Dey ain't no gittin' aroun' dat, en you knows it, Mars Tom."
"I don't know nothing of the kind. There used to be forty thousand million people that seen the sun move from one side of the sky to the other every day. Did that prove that the sun DONE it?"
"Course it did. En besides, dey warn't no 'casion to prove it. A body 'at's got any sense ain't gwine to doubt it. Dah she is now -- a sailin' thoo de sky, like she allays done."
Tom turned on me, then, and says:
"What do YOU say -- is the sun standing still?"
"Tom Sawyer, what's the use to ask such a jackass question? Anybody that ain't blind can see it don't stand still."
"Well," he says, "I'm lost in the sky with no company but a passel of low-down animals that don't know no more than the head boss of a university did three or four hundred years ago."
It warn't fair play, and I let him know it. I says:
"Throwin' mud ain't arguin', Tom Sawyer."
"Oh, my goodness, oh, my goodness gracious, dah's de lake agi'n!" yelled Jim, just then. "NOW, Mars Tom, what you gwine to say?"
Yes, sir, there was the lake again, away yonder across the desert, perfectly plain, trees and all, just the same as it was before. I says:
"I reckon you're satisfied now, Tom Sawyer."
But he says, perfectly ca'm:
"Yes, satisfied there ain't no lake there."
"DON'T talk so, Mars Tom -- it sk'yers me to hear you. It's so hot, en you's so thirsty, dat you ain't in yo' right mine, Mars Tom. Oh, but don't she look good! 'clah I doan' know how I's gwine to wait tell we gits dah, I's SO thirsty."
"Well, you'll have to wait; and it won't do you no good, either, because there ain't no lake there, I tell you."
"Jim, don't you take your eye off of it, and I won't, either."
"'Deed I won't; en bless you, honey, I couldn't ef I wanted to."
We went a-tearing along toward it, piling the miles behind us like nothing, but never gaining an inch on it -- and all of a sudden it was gone again! Jim stag- gered, and 'most fell down. When he got his breath he says, gasping like a fish:
"Mars Tom, hit's a GHOS', dat's what it is, en I hopes to goodness we ain't gwine to see it no mo'. Dey's BEEN a lake, en suthin's happened, en de lake's dead, en we's seen its ghos'; we's seen it twiste, en dat's proof. De desert's ha'nted, it's ha'nted, sho; oh, Mars Tom, le''s git outen it; I'd ruther die den have de night ketch us in it ag'in en de ghos' er dat lake come a-mournin' aroun' us en we asleep en doan' know de danger we's in."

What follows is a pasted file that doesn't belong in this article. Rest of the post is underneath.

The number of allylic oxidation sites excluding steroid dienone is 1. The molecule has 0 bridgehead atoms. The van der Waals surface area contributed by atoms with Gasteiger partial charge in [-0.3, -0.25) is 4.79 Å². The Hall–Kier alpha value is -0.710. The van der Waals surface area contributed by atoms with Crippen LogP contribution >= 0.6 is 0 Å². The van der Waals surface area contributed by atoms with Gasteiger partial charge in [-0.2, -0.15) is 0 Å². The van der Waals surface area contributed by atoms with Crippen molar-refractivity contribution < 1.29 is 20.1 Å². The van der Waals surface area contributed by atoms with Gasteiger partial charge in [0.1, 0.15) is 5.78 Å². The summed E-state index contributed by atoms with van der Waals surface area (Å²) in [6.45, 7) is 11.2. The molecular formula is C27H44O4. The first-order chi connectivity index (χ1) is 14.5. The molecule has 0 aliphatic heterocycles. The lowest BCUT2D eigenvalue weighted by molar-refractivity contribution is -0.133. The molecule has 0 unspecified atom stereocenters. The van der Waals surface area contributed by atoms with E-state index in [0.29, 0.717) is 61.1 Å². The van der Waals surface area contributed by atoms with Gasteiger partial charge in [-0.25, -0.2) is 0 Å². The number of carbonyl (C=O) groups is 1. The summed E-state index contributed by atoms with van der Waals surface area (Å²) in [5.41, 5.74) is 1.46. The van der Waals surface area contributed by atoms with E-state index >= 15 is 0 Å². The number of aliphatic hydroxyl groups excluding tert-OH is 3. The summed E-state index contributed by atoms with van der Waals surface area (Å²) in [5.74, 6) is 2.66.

"Ghost, you gander! It ain't anything but air and heat and thirstiness pasted together by a person's imagination. If I -- gimme the glass!"
He grabbed it and begun to gaze off to the right.
"It's a flock of birds," he says. "It's getting toward sundown, and they're making a bee-line across our track for somewheres. They mean business -- maybe they're going for food or water, or both. Let her go to starboard! -- Port your hellum! Hard down! There -- ease up -- steady, as you go."
We shut down some of the power, so as not to out- speed them, and took out after them. We went skim- ming along a quarter of a mile behind them, and when we had followed them an hour and a half and was get- ting pretty discouraged, and was thirsty clean to unendurableness, Tom says:
"Take the glass, one of you, and see what that is, away ahead of the birds."
Jim got the first glimpse, and slumped down on the locker sick. He was most crying, and says:
"She's dah ag'in, Mars Tom, she's dah ag'in, en I knows I's gwine to die, 'case when a body sees a ghos' de third time, dat's what it means. I wisht I'd never come in dis balloon, dat I does."
He wouldn't look no more, and what he said made me afraid, too, because I knowed it was true, for that has always been the way with ghosts; so then I wouldn't look any more, either. Both of us begged Tom to turn off and go some other way, but he wouldn't, and said we was ignorant superstitious blatherskites. Yes, and he'll git come up with, one of these days, I says to myself, insulting ghosts that way.